Several recent studies have analyzed this trend in travel. Reports, from both IHG and Preferred Hotels and Resorts, have looked at the forces driving and sustaining multigenerational travel.
The Preferred research found that in general, while grandparents (Baby-Boomers) are footing the bill for these trips, the parents (Millennials) are calling the shots by doing all the planning for the vacation. The Boomer grandparents, by being more established and affluent, are choosing to pay for vacations their children cannot afford without help. In turn, their Millennial children, naturally more adventurous and experience-seeking travelers, want to share their experiences with their parents.
Preferred Hotels and Resorts also found that despite the need for hoteliers to understand these multigenerational travelers as a whole, their communication with them must be separate and distinct. Hotel marketing interaction must always take into account the generational differences unique to each. This will be explored further in future segments of this series. Here are some key facts uncovered:
- Grandparents Pay; Their Children Plan - The Boomer generation predominantly pay for these vacations 35 percent of the time versus 25 percent being paid by their Millennial children. The Millennials, 49 percent of the time, are strongly influencing the selection of hotel or resort accommodations. They also plan the daily vacation activities 77 percent of the time and the destination is chosen at 62 percent by the Millennials.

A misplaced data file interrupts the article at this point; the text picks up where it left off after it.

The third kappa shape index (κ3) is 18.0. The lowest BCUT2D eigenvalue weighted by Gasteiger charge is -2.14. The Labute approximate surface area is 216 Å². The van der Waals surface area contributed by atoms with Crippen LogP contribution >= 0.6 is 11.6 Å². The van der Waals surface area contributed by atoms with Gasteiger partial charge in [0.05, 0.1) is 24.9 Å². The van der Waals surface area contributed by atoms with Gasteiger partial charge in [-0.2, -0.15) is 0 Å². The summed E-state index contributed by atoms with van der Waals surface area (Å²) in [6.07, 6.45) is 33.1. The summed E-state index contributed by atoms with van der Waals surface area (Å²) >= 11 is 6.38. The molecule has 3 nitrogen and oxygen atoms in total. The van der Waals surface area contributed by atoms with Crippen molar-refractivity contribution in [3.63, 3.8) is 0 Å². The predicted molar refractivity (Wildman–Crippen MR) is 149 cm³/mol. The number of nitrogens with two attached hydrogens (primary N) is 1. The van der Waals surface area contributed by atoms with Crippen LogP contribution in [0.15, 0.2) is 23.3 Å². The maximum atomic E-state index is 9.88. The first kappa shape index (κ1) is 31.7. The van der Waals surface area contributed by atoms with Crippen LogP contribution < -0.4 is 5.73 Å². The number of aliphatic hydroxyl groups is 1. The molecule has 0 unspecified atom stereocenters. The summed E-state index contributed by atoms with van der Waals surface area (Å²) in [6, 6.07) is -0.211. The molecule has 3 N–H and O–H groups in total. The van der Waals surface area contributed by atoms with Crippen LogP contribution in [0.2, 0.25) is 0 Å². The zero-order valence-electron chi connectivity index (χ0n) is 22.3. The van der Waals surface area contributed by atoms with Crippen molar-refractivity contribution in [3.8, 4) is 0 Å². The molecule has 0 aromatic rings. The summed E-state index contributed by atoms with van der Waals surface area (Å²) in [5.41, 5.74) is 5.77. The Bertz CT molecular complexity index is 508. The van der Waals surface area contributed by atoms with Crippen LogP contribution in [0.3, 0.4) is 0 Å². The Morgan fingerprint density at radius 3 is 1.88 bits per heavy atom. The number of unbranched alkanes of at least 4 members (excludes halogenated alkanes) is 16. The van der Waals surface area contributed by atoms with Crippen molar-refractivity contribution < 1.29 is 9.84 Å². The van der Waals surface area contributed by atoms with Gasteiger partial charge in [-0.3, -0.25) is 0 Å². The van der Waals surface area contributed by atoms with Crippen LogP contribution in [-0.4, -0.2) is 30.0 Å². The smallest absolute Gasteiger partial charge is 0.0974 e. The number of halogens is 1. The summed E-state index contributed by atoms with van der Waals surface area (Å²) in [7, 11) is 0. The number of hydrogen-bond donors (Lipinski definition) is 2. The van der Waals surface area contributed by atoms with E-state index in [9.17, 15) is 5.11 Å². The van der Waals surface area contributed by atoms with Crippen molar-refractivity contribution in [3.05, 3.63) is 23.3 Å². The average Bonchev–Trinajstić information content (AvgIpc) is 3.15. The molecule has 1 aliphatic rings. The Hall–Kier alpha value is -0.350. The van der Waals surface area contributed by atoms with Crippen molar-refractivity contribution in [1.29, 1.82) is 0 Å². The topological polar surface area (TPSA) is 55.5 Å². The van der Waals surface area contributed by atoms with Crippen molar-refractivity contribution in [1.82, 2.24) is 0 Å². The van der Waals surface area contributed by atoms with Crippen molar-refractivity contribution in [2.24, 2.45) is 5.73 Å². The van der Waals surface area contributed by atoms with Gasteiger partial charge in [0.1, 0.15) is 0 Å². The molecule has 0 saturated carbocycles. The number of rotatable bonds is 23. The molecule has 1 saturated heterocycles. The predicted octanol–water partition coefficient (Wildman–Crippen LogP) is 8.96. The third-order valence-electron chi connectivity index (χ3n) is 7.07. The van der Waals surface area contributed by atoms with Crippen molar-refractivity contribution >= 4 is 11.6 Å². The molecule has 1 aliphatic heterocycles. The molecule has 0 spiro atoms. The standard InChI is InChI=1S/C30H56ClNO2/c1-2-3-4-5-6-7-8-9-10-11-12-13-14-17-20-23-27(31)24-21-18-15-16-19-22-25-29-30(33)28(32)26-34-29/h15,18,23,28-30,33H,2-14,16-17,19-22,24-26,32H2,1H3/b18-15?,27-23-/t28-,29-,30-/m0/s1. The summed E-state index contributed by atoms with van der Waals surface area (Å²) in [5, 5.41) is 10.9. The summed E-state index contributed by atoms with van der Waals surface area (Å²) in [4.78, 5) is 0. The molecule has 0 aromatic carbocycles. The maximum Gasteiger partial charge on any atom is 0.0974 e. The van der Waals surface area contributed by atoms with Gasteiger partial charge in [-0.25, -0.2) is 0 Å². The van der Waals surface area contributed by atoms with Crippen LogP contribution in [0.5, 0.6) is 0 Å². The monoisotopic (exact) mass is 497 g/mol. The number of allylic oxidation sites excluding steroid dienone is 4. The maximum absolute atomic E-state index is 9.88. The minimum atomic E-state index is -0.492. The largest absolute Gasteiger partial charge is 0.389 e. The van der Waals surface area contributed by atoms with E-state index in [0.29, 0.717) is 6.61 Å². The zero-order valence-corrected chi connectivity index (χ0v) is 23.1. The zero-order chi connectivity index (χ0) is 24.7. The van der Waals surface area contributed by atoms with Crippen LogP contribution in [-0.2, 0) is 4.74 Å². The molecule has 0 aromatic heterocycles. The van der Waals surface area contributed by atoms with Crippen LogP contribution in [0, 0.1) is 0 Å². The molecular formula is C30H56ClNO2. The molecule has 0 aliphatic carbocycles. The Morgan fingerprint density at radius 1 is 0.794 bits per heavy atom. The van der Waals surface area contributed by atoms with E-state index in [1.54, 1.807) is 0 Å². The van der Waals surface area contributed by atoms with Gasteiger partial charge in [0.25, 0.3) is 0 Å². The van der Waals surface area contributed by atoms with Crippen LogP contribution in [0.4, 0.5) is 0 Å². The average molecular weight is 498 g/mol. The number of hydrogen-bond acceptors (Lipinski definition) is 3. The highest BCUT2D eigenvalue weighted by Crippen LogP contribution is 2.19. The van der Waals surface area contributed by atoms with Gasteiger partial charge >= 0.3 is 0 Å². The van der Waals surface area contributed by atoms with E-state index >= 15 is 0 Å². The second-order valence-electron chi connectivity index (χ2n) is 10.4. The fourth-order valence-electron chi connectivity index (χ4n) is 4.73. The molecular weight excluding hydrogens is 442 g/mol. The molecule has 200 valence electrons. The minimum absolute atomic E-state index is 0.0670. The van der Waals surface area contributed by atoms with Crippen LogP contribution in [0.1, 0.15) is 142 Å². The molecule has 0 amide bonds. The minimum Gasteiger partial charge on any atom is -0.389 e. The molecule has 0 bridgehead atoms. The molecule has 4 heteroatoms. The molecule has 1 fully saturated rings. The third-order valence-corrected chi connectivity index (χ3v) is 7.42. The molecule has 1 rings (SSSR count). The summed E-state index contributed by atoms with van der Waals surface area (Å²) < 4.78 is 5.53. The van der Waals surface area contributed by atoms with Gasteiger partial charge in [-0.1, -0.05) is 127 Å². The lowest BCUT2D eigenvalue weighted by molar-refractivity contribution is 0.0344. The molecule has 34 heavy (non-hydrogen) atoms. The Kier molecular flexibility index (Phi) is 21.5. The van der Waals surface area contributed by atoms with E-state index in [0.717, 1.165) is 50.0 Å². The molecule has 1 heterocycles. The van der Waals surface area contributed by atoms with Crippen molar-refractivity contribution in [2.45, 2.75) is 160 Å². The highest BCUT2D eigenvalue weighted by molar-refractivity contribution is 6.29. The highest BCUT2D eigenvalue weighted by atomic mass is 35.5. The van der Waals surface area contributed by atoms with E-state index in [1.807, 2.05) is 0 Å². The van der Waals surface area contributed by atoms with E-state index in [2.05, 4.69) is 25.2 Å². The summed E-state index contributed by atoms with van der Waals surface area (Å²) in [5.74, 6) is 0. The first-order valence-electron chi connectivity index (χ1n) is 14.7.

- Multigenerational Destinations - This travel segment chooses mostly traditional vacation destinations: The Caribbean at 29 percent, Western Europe at 28 percent, Orlando at 25 percent, and various National Parks at 17 percent. They also are extremely loyal to their chosen destinations, with 35 percent stating their intention to return for their next multigenerational vacation. Additionally, 77 percent intend to make these trips every year.
- Social Media and Traditional Travel Agents Are Key - Multigenerational travelers utilize the services of traditional travel agents 38 percent of the time, twice as much as all other leisure travelers. Also, Facebook is the most influential social media site for multigenerational travelers. 40 percent have made destination decisions at least partially based on content found on Facebook. Furthermore, 25 percent have selected a travel service based on Facebook content as well.
Multigenerational travelers will continue to exert a growing influence on the hospitality industry. Demographics are shifting and the U.S. census projects that their will be 80 million people calling themselves grandparents by the year 2020. In the next part of this series we will look at Baby Boomers as a specific travel segment.
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